Essentials:

Caravaggio

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Exile and death (1606-1610)

The Denial of Saint Peter, c. 1610. Oil on canvas, 94 x 125 cm. Metropolitan Museum of Art, New York. In the chiaroscuro a woman points two fingers at Peter while a soldier points a third. Caravaggio tells the story of Peter denying Christ three times with this symbolism.

Caravaggio led a tumultuous life. He was notorious for brawling, even in a time and place when such behavior was commonplace, and the transcripts of his police records and trial proceedings fill several pages. On 29 May 1606, he killed, possibly unintentionally, a young man named Ranuccio Tomassoni.[17] Previously his high-placed patrons had protected him from the consequences of his escapades, but this time they could do nothing. Caravaggio, outlawed, fled to Naples. There, outside the jurisdiction of the Roman authorities and protected by the Colonna family, the most famous painter in Rome became the most famous in Naples. His connections with the Colonnas led to a stream of important church commissions, including the Madonna of the Rosary, and The Seven Works of Mercy.

Despite his success in Naples, after only a few months in the city Caravaggio left for Malta, the headquarters of the Knights of Malta, presumably hoping that the patronage of Alof de Wignacourt, Grand Master of the Knights, could help him secure a pardon for Tomassoni’s death. De Wignacourt proved so impressed at having the famous artist as official painter to the Order that he inducted him as a knight, and the early biographer Bellori records that the artist was well pleased with his success. Major works from his Malta period include a huge Beheading of Saint John the Baptist (the only painting to which he put his signature) and a Portrait of Alof de Wignacourt and his Page, as well as portraits of other leading knights. Yet by late August of 1608 he was arrested and imprisoned. The circumstances surrounding this abrupt change of fortune have long been a matter of speculation, but recent investigation has revealed it to have been the result of yet another brawl, during which the door of a house was battered down and a knight seriously wounded.[18] By December he had been expelled from the Order “as a foul and rotten member.”[19]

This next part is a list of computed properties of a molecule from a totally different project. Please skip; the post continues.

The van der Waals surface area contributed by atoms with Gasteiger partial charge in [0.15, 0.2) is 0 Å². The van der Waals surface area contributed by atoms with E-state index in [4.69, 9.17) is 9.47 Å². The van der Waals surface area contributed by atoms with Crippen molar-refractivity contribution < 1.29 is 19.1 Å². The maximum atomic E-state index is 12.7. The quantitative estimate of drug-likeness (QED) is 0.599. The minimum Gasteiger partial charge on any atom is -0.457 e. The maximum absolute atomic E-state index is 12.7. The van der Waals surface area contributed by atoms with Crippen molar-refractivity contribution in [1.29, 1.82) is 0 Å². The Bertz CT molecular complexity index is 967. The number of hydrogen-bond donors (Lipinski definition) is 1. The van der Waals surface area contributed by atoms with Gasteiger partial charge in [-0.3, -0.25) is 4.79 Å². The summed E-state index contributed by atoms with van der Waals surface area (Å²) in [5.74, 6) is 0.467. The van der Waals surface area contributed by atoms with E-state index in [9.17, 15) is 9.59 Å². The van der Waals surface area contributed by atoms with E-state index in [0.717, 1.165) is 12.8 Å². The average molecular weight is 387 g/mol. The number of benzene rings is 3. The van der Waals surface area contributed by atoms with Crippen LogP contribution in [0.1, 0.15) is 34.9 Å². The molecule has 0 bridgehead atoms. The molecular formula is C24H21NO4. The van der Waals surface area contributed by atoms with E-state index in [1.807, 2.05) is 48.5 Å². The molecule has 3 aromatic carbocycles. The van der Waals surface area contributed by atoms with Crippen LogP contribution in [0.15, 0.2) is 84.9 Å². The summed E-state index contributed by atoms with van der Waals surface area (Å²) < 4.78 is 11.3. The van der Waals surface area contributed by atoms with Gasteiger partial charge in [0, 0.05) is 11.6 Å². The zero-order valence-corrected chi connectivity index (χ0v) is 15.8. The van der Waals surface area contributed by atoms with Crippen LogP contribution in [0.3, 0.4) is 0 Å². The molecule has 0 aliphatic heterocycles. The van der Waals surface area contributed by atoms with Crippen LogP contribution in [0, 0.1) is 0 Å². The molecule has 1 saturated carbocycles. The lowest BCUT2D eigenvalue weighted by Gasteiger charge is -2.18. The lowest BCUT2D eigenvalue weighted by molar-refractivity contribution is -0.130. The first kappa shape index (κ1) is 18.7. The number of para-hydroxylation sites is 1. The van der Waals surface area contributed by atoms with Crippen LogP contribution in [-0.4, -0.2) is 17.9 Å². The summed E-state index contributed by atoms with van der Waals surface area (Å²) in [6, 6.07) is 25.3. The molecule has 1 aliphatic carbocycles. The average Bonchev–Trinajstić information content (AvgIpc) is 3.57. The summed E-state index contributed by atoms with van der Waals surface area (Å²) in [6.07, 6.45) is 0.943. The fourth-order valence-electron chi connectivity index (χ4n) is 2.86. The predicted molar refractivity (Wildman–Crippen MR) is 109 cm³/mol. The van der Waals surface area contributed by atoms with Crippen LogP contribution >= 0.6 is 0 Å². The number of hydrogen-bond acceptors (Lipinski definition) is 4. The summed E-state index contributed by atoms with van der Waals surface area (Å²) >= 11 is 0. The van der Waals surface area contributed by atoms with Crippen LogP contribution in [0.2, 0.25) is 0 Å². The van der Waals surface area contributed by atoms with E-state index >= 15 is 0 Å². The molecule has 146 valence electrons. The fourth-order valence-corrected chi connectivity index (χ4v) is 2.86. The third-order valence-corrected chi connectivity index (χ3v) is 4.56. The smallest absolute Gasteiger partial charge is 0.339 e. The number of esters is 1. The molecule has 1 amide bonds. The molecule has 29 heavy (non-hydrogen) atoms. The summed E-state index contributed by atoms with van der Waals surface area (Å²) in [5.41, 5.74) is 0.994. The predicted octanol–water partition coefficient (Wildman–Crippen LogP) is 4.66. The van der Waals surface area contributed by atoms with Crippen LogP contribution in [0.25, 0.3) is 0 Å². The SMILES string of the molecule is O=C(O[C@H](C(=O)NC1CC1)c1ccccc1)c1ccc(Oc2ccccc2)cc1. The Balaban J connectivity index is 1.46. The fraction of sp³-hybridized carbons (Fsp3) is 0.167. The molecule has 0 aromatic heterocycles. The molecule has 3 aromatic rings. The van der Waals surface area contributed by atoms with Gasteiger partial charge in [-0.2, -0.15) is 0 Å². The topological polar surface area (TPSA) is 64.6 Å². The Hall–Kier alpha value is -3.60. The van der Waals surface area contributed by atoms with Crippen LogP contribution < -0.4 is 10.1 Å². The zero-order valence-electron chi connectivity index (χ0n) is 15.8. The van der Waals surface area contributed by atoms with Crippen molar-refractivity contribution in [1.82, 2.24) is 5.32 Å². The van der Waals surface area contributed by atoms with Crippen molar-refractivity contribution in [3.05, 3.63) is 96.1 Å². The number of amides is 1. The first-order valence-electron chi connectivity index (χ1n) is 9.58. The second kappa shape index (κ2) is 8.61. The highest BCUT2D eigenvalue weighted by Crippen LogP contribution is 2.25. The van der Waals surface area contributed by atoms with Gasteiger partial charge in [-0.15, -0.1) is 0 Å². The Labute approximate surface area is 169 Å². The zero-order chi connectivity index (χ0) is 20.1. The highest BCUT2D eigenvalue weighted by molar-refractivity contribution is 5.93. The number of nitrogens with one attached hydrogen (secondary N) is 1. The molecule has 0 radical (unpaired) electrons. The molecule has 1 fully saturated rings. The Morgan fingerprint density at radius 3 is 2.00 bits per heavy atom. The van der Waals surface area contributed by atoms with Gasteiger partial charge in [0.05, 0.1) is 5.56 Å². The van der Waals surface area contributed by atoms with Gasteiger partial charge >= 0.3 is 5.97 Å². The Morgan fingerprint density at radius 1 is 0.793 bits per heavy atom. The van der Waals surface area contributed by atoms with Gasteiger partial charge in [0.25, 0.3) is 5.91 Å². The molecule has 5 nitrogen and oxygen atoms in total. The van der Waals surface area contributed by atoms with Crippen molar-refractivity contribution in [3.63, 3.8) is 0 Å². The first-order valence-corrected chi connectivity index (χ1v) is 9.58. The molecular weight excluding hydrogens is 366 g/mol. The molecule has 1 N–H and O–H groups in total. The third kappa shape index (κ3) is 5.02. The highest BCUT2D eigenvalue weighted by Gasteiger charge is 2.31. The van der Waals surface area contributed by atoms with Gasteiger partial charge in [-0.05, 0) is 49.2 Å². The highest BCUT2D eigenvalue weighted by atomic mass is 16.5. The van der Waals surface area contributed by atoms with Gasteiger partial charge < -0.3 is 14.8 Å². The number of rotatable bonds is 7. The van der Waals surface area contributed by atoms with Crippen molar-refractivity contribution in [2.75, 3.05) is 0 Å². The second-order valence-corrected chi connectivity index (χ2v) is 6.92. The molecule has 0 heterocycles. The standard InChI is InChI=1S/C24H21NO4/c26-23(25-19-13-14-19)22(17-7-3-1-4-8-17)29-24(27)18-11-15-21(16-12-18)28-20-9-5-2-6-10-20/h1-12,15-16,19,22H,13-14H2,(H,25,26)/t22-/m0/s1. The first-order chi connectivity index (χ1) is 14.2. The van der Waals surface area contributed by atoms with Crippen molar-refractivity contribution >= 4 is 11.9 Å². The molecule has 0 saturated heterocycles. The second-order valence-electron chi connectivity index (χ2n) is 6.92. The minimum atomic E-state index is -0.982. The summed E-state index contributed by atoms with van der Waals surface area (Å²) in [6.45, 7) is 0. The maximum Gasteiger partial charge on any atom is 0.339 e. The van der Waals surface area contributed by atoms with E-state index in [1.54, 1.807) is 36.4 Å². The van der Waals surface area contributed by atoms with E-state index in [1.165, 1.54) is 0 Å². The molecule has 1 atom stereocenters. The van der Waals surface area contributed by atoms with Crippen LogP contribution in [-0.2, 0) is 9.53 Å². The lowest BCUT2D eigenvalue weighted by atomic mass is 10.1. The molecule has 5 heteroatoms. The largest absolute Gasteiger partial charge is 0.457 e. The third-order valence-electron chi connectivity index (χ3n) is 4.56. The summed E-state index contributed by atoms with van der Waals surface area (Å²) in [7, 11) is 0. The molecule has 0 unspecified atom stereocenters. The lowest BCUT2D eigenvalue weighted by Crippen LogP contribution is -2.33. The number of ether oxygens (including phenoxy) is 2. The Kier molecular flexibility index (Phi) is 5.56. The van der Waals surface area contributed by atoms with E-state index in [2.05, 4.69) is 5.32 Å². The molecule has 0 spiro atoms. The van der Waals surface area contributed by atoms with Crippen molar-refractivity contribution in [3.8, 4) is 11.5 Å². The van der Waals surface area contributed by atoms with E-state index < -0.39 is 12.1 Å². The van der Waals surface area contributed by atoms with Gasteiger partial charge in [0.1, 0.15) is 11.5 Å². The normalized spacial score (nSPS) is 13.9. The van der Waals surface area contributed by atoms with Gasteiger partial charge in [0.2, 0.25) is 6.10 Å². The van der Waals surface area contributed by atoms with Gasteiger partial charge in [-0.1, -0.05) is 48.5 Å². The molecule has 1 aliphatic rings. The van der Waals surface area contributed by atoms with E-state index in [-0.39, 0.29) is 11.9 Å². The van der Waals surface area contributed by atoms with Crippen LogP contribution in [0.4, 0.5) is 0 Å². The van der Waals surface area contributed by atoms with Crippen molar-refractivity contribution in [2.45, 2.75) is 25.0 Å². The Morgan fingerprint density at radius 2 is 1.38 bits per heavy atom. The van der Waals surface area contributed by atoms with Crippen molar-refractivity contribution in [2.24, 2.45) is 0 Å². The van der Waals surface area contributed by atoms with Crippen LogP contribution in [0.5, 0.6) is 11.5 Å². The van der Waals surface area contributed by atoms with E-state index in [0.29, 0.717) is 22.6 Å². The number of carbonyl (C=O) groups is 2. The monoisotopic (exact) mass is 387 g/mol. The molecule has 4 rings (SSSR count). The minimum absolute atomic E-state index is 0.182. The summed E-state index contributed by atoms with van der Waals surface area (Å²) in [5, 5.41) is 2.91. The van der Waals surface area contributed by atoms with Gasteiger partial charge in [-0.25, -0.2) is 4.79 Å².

The Raising of Lazarus (1609), Museo Regionale Uffici, Messina.

After only nine months in Sicily Caravaggio returned to Naples. According to his earliest biographer he was being pursued by enemies while in Sicily and felt it safest to place himself under the protection of the Colonnas until he could secure his pardon from the pope (now Paul V) and return to Rome.[20] In Naples he painted The Denial of Saint Peter, a final John the Baptist (Borghese), and, his last picture, The Martyrdom of Saint Ursula. His style continued to evolve – Saint Ursula is caught in a moment of highest action and drama, as the arrow fired by the king of the Huns strikes her in the breast, unlike earlier paintings which had all the immobility of the posed models. The brushwork was much freer and more impressionistic. Had Caravaggio lived, something new would have come.

In Naples an attempt was made on his life, by persons unknown. At first it was reported in Rome that the “famous artist” Caravaggio was dead, but then it was learned that he was alive, but seriously disfigured in the face. He painted a Salome with the Head of John the Baptist (Madrid), showing his own head on a platter, and sent it to de Wignacourt as a plea for forgiveness. Perhaps at this time he painted also a David with the Head of Goliath, showing the young David with a strangely sorrowful expression gazing on the wounded head of the giant, which is again Caravaggio’s. This painting he may have sent to the unscrupulous art-loving cardinal-nephew Scipione Borghese, who had the power to grant or withhold pardons.[21]

In the summer of 1610 he took a boat northwards to receive the pardon, which seemed imminent thanks to his powerful Roman friends. With him were three last paintings, gifts for Cardinal Scipione.[22] What happened next is the subject of much confusion and conjecture. The bare facts are that on 28 July an anonymous avviso (private newsletter) from Rome to the ducal court of Urbino reported that Caravaggio was dead. Three days later another avviso said that he had died of fever. These were the earliest, brief accounts of his death, which later underwent much elaboration. No body was found.[23] A poet friend of the artist later gave 18 July as the date of death, and a recent researcher claims to have discovered a death notice showing that the artist died on that day of a fever in Porto Ercole,[24] near Grosseto in Tuscany.

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